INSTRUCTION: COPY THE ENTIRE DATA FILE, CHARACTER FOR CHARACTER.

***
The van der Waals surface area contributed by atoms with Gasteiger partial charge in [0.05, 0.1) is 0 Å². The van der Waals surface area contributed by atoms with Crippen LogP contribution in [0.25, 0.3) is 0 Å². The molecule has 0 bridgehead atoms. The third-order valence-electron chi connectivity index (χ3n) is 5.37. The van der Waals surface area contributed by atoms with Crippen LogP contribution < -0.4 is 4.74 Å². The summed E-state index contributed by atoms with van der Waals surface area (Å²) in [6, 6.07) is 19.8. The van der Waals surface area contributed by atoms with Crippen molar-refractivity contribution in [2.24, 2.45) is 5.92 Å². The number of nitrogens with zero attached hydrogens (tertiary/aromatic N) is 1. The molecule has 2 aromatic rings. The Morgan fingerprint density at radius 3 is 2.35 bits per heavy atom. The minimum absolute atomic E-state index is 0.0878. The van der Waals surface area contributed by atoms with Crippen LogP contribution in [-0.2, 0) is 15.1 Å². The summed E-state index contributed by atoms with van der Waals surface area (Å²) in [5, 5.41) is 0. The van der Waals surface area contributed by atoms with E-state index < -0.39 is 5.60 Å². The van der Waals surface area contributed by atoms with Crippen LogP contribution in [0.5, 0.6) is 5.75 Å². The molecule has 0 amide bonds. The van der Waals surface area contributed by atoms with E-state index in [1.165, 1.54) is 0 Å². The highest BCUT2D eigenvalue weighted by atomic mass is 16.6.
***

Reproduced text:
The van der Waals surface area contributed by atoms with Gasteiger partial charge in [0.05, 0.1) is 0 Å². The van der Waals surface area contributed by atoms with Crippen LogP contribution in [0.25, 0.3) is 0 Å². The molecule has 0 bridgehead atoms. The third-order valence-electron chi connectivity index (χ3n) is 5.37. The van der Waals surface area contributed by atoms with Crippen LogP contribution < -0.4 is 4.74 Å². The summed E-state index contributed by atoms with van der Waals surface area (Å²) in [6, 6.07) is 19.8. The van der Waals surface area contributed by atoms with Crippen molar-refractivity contribution in [2.24, 2.45) is 5.92 Å². The number of nitrogens with zero attached hydrogens (tertiary/aromatic N) is 1. The molecule has 2 aromatic rings. The Morgan fingerprint density at radius 3 is 2.35 bits per heavy atom. The minimum absolute atomic E-state index is 0.0878. The van der Waals surface area contributed by atoms with Crippen LogP contribution in [-0.2, 0) is 15.1 Å². The summed E-state index contributed by atoms with van der Waals surface area (Å²) in [5, 5.41) is 0. The van der Waals surface area contributed by atoms with E-state index < -0.39 is 5.60 Å². The van der Waals surface area contributed by atoms with Crippen LogP contribution in [0.5, 0.6) is 5.75 Å². The molecule has 0 amide bonds. The van der Waals surface area contributed by atoms with E-state index in [1.165, 1.54) is 0 Å². The highest BCUT2D eigenvalue weighted by atomic mass is 16.6.